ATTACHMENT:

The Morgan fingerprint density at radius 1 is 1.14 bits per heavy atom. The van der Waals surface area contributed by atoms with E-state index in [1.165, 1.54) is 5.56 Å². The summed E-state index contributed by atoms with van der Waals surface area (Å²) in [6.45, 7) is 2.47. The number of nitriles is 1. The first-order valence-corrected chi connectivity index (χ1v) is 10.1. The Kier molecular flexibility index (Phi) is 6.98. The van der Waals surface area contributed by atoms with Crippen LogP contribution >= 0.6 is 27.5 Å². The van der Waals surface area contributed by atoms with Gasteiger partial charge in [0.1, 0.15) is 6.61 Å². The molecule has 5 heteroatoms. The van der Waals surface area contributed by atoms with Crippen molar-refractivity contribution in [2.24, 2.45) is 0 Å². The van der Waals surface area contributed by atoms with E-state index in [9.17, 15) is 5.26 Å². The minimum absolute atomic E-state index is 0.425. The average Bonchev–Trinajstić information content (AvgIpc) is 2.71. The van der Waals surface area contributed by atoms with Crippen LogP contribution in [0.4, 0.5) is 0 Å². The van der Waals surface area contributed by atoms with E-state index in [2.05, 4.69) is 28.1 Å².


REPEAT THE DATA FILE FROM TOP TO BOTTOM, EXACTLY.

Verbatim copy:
The Morgan fingerprint density at radius 1 is 1.14 bits per heavy atom. The van der Waals surface area contributed by atoms with E-state index in [1.165, 1.54) is 5.56 Å². The summed E-state index contributed by atoms with van der Waals surface area (Å²) in [6.45, 7) is 2.47. The number of nitriles is 1. The first-order valence-corrected chi connectivity index (χ1v) is 10.1. The Kier molecular flexibility index (Phi) is 6.98. The van der Waals surface area contributed by atoms with Crippen LogP contribution >= 0.6 is 27.5 Å². The van der Waals surface area contributed by atoms with Gasteiger partial charge in [0.1, 0.15) is 6.61 Å². The molecule has 5 heteroatoms. The van der Waals surface area contributed by atoms with Crippen molar-refractivity contribution in [2.24, 2.45) is 0 Å². The van der Waals surface area contributed by atoms with E-state index in [9.17, 15) is 5.26 Å². The minimum absolute atomic E-state index is 0.425. The average Bonchev–Trinajstić information content (AvgIpc) is 2.71. The van der Waals surface area contributed by atoms with Crippen LogP contribution in [0.4, 0.5) is 0 Å². The van der Waals surface area contributed by atoms with E-state index in [2.05, 4.69) is 28.1 Å².